HRW: Strong evidence Syrian regime used chlorine gas as a weapon
There is strong evidence suggesting that the Syrian government used chlorine gas on three towns in mid-April in direct violation of the chemical weapons treaty that Damascus signed last year, Human Rights Watch reported Tuesday.
"Evidence strongly suggests that Syrian government helicopters dropped barrel bombs embedded with cylinders of chlorine gas on three towns in northern Syria in mid-April 2014," the human rights watchdog said, Agence France Presse (AFP) reported.
Human Rights Watch (HRW) compiled their report using interviews with witnesses and medical personnel, videos of the alleged attacks and photographs of the remains of barrel bombs used on civilian areas by the regime.
Doctors who spoke to HRW and had treated victims of the chlorine gas reported that at least 11 people had died in the attacks and "symptoms consistent with exposure to chlorine" were seen in nearly 500 people, according to AFP.
The New York-based watchdog documented chlorine attacks on the towns of Kafr Zita in the central area of Hama on April 11 and 18, Al Temana in Idlib province on April 13 and 19 and Telmans, also in Idlib province, on April 21, AFP reported.
Opposition sources in Syria have repeatedly reported that the regime has used chlorine gas and that it is dropped on civilian areas by barrel bombs from helicopters, which only the government have access to. Syrian state television has acknowledged one such attack in Kafr Zita but blamed it on the jihadist, Al Qaeda-linked Al Nusra Front.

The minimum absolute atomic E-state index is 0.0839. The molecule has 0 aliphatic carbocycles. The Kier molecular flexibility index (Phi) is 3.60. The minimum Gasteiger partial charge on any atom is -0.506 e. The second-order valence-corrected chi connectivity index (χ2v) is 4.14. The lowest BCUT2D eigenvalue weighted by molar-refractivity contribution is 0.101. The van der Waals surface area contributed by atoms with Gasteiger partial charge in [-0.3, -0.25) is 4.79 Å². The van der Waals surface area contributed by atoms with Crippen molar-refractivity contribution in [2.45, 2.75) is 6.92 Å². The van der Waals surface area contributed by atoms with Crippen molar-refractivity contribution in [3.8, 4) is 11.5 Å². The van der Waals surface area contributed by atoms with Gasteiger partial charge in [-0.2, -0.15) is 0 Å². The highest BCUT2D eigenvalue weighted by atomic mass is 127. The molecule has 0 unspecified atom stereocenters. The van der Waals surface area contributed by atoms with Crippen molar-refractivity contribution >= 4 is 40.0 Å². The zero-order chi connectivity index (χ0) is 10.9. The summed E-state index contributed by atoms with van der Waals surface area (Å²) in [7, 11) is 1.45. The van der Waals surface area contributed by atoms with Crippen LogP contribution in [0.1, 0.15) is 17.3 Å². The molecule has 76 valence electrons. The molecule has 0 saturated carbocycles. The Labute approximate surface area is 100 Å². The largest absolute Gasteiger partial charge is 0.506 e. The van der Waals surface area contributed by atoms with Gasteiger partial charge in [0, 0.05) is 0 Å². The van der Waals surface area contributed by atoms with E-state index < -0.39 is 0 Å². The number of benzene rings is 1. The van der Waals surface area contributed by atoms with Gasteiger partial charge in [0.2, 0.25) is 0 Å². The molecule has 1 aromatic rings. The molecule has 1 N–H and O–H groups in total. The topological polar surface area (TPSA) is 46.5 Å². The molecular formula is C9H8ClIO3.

According to HRW, a video showing the remants of barrel bombs at the site of various attacks showed cannisters with the code CL2, the symbol for chlorine gas, AFP reported.
The human rights group said that it could not “independently confirm” that the chlorine-marked cannisters shown on the video were those embedded in barrel bombs dropped by regime helicopters adding that it was unlikely the footage was false since doctors reported injuries in the areas “consistent with exposure to chlorine”.
"Syria's apparent use of chlorine gas as a weapon -- not to mention targeting of civilians -- is a plain violation of international law," said HRW deputy Middle East and North Africa director Nadim Houry, AFP reported.
"This is one more reason for the UN Security Council to refer the situation in Syria to the International Criminal Court."
As a part of a deal to surrender its chemical weapons to the international community after being accused of using sarin gas on civilians last August, Damascus joined the Chemical Weapons Convention last year, according to AFP.
Under the convention, possessing chlorine is not a violation but using the gas as a weapon is. In response to the report, the Organisation for the Prohibition of Chemical Weapons watchdog said it will send a team to Syria to investigate the chlorine attack claims.